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Project Breakdown: BART Market Street Canopies

Feb 13, 2019


VIA provides a breakdown review of the BART Market Street Canopies project. VIA’s team worked closely with BART staff to create the designs for two prototype entrance canopies, one for Powell Station and one entrance to Civic Center station.

New canopy as seen at BART Powell Street entrance.

Over the next five years, Bay Area Rapid Transit (BART) in collaboration with the San Francisco Municipal Transit Agency (MUNI), will be installing new canopies at the BART/ MUNI subway entrances along Market Street in San Francisco. The BART entrances today are non-descript, unprotected portals with little indication for riders to know they are even there. New codes require BART to protect the escalators from the weather, which presents new placemaking and wayfinding opportunities while increasing the reliability of the station infrastructure and  improving user experience along the most important multi-modal corridor in San Francisco.

Market Street cuts a diagonal between colliding neighborhood grids beginning at The Embarcadero, located on the waterfront of San Francisco Bay, and extending through historic financial, shopping, civic, and cultural districts. The twenty four BART and MUNI entrances serving the four major stations on Market Street are a hub of activity day and night. Each of the stations reflect the confluence of the unique cultural  identities that permeate the street.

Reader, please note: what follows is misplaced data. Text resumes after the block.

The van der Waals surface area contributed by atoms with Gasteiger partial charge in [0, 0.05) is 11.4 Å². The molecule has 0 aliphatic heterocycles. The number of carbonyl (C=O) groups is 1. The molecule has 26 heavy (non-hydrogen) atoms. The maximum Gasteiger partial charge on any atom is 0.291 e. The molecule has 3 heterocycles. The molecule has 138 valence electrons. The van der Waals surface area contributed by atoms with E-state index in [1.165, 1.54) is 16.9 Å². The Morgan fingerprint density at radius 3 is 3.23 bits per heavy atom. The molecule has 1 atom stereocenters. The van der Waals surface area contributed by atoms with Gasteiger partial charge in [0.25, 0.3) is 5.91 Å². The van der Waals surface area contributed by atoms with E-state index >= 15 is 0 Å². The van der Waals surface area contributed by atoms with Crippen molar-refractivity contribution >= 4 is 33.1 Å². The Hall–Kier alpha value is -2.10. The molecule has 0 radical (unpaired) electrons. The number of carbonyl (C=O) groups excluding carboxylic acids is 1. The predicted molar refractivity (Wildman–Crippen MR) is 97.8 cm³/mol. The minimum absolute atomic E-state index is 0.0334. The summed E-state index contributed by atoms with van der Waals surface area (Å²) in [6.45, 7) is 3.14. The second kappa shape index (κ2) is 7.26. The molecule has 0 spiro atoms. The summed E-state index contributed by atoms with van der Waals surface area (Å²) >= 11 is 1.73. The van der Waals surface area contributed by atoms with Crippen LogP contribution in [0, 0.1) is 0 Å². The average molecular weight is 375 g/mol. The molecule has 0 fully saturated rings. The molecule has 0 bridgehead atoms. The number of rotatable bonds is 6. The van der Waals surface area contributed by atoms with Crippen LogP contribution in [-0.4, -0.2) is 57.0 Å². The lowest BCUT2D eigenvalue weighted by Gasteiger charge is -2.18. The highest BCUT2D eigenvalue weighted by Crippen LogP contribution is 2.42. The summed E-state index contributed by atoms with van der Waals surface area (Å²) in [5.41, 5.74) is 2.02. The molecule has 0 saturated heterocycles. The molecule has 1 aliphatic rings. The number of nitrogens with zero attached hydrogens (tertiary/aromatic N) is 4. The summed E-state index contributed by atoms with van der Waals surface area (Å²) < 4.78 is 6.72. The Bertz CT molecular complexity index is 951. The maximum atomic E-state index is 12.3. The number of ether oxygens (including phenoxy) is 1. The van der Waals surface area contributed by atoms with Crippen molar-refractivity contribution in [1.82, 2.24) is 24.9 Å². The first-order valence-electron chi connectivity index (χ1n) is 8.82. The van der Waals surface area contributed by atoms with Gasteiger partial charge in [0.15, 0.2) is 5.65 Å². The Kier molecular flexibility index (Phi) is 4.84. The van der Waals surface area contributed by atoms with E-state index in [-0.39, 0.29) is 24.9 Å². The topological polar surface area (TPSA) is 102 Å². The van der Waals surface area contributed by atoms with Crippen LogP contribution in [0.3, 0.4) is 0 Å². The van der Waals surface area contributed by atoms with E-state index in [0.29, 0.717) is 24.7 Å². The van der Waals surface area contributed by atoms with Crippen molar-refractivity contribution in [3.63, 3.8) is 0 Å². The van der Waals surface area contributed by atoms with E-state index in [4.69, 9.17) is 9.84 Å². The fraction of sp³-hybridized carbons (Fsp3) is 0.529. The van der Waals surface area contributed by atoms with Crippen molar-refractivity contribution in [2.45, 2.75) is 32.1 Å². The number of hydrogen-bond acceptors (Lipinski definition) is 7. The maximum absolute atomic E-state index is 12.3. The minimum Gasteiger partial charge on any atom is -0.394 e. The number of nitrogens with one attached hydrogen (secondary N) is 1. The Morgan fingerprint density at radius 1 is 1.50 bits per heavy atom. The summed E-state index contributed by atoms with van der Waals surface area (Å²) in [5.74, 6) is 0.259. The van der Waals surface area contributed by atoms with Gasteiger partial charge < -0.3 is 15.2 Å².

The City of San Francisco is simultaneously implementing a project called Better Market Street; a transformative urban design project reinvigorating the streetscape to anchor neighborhoods, link public open spaces and connect the City’s Civic Center with cultural, social, convention, retail and tourism destinations along 2.2 miles of Market Street. BART and MUNI are embracing their role in the project, designing the canopies to reflect the unique character of San Francisco’s most iconic thoroughfare.


Design Challenge: Balancing functionality and place making

The canopies need to provide protection from the elements, secure the stations at night when the trains aren’t operating, and not obstruct visibility at street level for safety as well as retaining visual access to the businesses along Market Street. With the introduction of twenty-four new large structures, the architecture had to be beautiful, unique, while not being imposing or in conflict with the other elements of creating a Better Market Street.

Maximizing transparency of the vertical elements (glass wall and minimized load bearing columns) presented a design solution that provides the greatest visibility and not obstructing the adjacent businesses. The ceiling soffit is separated from the walls invoking a floating effect creating a lightness of structure. The edges of the canopy lift upwards, creating a welcoming transition for transit users both entering and exiting the transit station. The uplighting of the curved ceiling creates a soft glow of reflected light that both identifies the entrances for pedestrians and provides illumination for security purposes. The sandy white texture of the ceiling eliminates glare and harsh reflections from the subtle bank of lights running along the top of the glass walls. This even and ample lighting make for a safe and welcoming space.